I've discussed Twilio (NYSE:TWLO) many times over the past month. I talked about the bearish arguments against the stock, its long-term growth opportunities, and whether or not investors should buy the stock's post-earnings dip.
Today, I'll take a look at some lesser-known facts about Twilio that might change your perception of the cloud service provider.
1. Its co-founder and CEO helped build AWS
Twilio co-founder and CEO Jeff Lawson helped build Amazon (NASDAQ:AMZN) Web Services (AWS), which became the biggest cloud platform in the world. Amazon hired Lawson in 2004 as a product manager for the small team which would officially launch AWS in 2006. Lawson only spent 15 months at Amazon, but the experience introduced him to the concept of offering computing infrastructure as a cloud-based service.
After leaving Amazon, Lawson realized that he could apply the AWS model to mobile devices by integrating mobile communication features directly into apps via APIs (application programming interfaces) -- simple building blocks which developers could integrate into their apps. This idea became the foundation of Twilio, which enables developers to integrate voice calls, text messages, videos, and other features directly into their apps with APIs that pull data from Twilio's cloud service.
The close ties between Amazon and Twilio persist to this day. Twilio still runs on AWS, and Amazon uses Twilio's APIs in its Lex chatbots, SNS notifications, Chime enterprise communication service, and Connect cloud-based contact center.
2. It generated its first major media buzz with a Rickroll
Twilio was founded in 2007, but not many people outside of the VC or app development community knew about the start-up until late 2008 -- when Lawson developed an app which "rickrolled" (sent Rick Astley's "Never Gonna Give You Up" to) people with a single call. The prank was covered by tech sites like TechCrunch -- which referred to Twilio as "some new start-up" -- thus piquing mainstream interest in the company.
Just a few days later, Twilio officially launched Twilio Voice, an API to make and receive calls which were completely hosted in the cloud. That paved the way for its cloud-based text messaging and video APIs to arrive later on.
3. It gained a big ecosystem boost from 500 Startups
One of Twilio's biggest backers was Dave McClure's 500 Startups, an early stage venture fund and seed accelerator. In 2010, 500 Startups launched the Twilio Fund, a "micro fund" which set aside $250,000 in seed money for start-ups that used Twilio's APIs.
That move was intended to build Twilio's brand awareness and expand its ecosystem. But that's hardly a concern today -- Twilio's platform now dominates its niche of cloud-based voice and text APIs, and its top customers include Facebook's Messenger and WhatsApp, Netflix, and Airbnb.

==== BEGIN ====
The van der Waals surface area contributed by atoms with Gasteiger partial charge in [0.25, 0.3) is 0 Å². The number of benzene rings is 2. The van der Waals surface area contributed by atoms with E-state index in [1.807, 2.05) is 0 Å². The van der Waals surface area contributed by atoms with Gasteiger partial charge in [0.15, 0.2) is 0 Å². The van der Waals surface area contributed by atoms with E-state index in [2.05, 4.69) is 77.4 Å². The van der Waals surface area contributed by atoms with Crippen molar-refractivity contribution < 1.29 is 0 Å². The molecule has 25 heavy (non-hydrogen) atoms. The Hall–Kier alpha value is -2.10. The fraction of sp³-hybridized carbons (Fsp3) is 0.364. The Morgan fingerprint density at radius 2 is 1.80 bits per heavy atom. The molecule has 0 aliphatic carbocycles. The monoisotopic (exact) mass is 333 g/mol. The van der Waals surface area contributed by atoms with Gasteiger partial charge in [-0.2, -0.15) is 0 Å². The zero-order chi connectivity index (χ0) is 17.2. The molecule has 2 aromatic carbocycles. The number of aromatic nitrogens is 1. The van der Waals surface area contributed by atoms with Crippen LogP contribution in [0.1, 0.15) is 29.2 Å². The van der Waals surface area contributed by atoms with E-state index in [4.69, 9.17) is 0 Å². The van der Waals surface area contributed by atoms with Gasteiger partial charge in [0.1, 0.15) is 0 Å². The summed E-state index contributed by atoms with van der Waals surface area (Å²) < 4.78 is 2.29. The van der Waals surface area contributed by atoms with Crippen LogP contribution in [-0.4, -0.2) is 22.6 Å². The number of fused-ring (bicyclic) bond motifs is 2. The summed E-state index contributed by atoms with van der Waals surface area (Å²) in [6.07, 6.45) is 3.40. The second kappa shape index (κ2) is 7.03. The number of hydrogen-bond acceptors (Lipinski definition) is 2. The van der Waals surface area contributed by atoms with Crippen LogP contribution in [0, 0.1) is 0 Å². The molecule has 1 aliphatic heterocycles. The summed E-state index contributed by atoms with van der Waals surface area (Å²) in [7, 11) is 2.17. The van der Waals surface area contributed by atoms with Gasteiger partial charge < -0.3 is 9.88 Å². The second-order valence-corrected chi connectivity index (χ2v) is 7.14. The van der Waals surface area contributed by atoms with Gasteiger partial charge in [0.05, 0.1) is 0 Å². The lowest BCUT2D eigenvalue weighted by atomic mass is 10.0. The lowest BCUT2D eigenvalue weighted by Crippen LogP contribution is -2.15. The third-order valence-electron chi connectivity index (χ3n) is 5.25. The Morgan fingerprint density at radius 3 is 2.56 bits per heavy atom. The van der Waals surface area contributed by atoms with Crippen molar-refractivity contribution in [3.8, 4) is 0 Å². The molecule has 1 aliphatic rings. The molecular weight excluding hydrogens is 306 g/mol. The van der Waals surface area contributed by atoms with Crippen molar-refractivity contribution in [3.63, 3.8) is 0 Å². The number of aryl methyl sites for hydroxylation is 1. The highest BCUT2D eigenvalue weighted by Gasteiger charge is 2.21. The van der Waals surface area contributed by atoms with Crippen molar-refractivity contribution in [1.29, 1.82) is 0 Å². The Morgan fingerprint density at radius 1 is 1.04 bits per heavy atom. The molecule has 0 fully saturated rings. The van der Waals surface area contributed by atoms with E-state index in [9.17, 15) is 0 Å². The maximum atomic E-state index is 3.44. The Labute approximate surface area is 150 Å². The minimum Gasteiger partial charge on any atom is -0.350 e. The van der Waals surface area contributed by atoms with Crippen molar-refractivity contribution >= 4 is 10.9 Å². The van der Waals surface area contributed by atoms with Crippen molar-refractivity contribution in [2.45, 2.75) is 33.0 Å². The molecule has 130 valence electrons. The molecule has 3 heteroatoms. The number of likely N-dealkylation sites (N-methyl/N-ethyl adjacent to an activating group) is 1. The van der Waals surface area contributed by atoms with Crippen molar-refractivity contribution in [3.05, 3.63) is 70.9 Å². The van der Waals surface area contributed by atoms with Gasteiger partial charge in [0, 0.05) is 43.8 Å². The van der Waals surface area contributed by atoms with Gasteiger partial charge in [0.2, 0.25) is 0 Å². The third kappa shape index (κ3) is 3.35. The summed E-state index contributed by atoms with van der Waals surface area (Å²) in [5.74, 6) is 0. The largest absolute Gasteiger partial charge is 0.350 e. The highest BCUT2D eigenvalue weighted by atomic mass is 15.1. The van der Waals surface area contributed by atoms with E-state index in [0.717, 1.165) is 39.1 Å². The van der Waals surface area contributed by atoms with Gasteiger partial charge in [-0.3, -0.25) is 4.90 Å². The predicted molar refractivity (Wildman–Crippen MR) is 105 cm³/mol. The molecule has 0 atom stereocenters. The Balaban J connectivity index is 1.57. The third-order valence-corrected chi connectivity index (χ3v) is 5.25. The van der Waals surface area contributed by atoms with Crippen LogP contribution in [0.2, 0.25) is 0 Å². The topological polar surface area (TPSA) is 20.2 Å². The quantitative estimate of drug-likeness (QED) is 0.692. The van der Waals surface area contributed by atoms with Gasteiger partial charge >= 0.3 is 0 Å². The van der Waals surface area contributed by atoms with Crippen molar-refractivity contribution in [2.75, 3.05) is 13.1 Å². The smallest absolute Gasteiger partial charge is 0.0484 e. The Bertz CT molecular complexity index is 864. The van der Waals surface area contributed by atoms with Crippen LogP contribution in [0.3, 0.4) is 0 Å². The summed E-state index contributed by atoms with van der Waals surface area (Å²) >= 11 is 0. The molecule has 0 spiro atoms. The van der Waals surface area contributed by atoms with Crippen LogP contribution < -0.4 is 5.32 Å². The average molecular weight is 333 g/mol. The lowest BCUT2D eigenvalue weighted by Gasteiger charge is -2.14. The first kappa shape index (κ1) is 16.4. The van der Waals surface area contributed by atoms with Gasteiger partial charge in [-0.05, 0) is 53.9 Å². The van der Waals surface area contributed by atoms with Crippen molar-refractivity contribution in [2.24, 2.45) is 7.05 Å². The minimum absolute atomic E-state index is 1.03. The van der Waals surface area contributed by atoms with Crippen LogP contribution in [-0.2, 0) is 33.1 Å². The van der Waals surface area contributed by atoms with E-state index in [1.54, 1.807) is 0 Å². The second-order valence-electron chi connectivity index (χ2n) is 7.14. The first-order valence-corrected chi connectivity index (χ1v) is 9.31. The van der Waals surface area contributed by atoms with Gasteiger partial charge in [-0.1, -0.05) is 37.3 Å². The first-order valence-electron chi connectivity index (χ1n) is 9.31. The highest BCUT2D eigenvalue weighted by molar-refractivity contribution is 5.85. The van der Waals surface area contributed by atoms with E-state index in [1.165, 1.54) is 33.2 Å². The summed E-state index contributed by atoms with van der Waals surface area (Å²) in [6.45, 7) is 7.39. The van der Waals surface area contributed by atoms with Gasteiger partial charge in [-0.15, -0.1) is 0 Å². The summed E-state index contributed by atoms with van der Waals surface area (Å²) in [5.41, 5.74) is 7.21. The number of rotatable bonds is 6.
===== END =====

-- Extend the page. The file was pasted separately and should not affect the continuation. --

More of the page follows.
4. All "Twilions" must create new Twilio apps
Twilio calls its employees "Twilions," and all new Twilions must develop a new Twilio-based app and present it to the entire company. Even non-engineers must do the same thing -- they're sent through Twilio's coding "boot camp" to learn coding basics.
Most of the apps, like one that answers text queries with a Simpsons' GIF, aren't practical. But the key takeaway is that anyone, even non-coders, can learn to build a Twilio-based app. Once a Twilion passes that test, Lawson gives the employee a branded track jacket and an Amazon Kindle with $30 of monthly credit -- "to encourage people to invest in themselves," he told Forbes last September.
5. One of the most innovative companies of 2017
Twilio was ranked eighth on Fast Company's list of the world's 50 Most Innovative Companies this year -- putting it in the same league as tech heavyweights Amazon, Alphabet's Google, Uber, Apple, Snap, Facebook, and Netflix.
To illustrate Twilio's impact, Fast Company noted that banking giant ING replaced all the hardware and software that runs its global call center system with Twilio's cloud-based service. It also noted that Twilio's services had "become so pervasive that most people don't even know they're using them" -- like when they're receiving notifications from Uber drivers or getting a new password from Netflix.
What's next for Twilio?
Twilio had an interesting beginning as a start-up and a volatile run as a public company. It still faces tough questions about its future -- especially with regards to its valuation and growing competition from bigger companies and internally developed APIs.
However, these five facts also indicate that Twilio is a nimble company, and Lawson is a capable hands-on leader. Those qualities could help Twilio evolve into a better-diversified company with sustainable growth in the future.
Suzanne Frey, an executive at Alphabet, is a member of The Motley Fool's board of directors. Leo Sun owns shares of Amazon and Twilio. The Motley Fool owns shares of and recommends Alphabet (A shares), Alphabet (C shares), Amazon, Apple, Facebook, and Netflix. The Motley Fool recommends Twilio. The Motley Fool has a disclosure policy.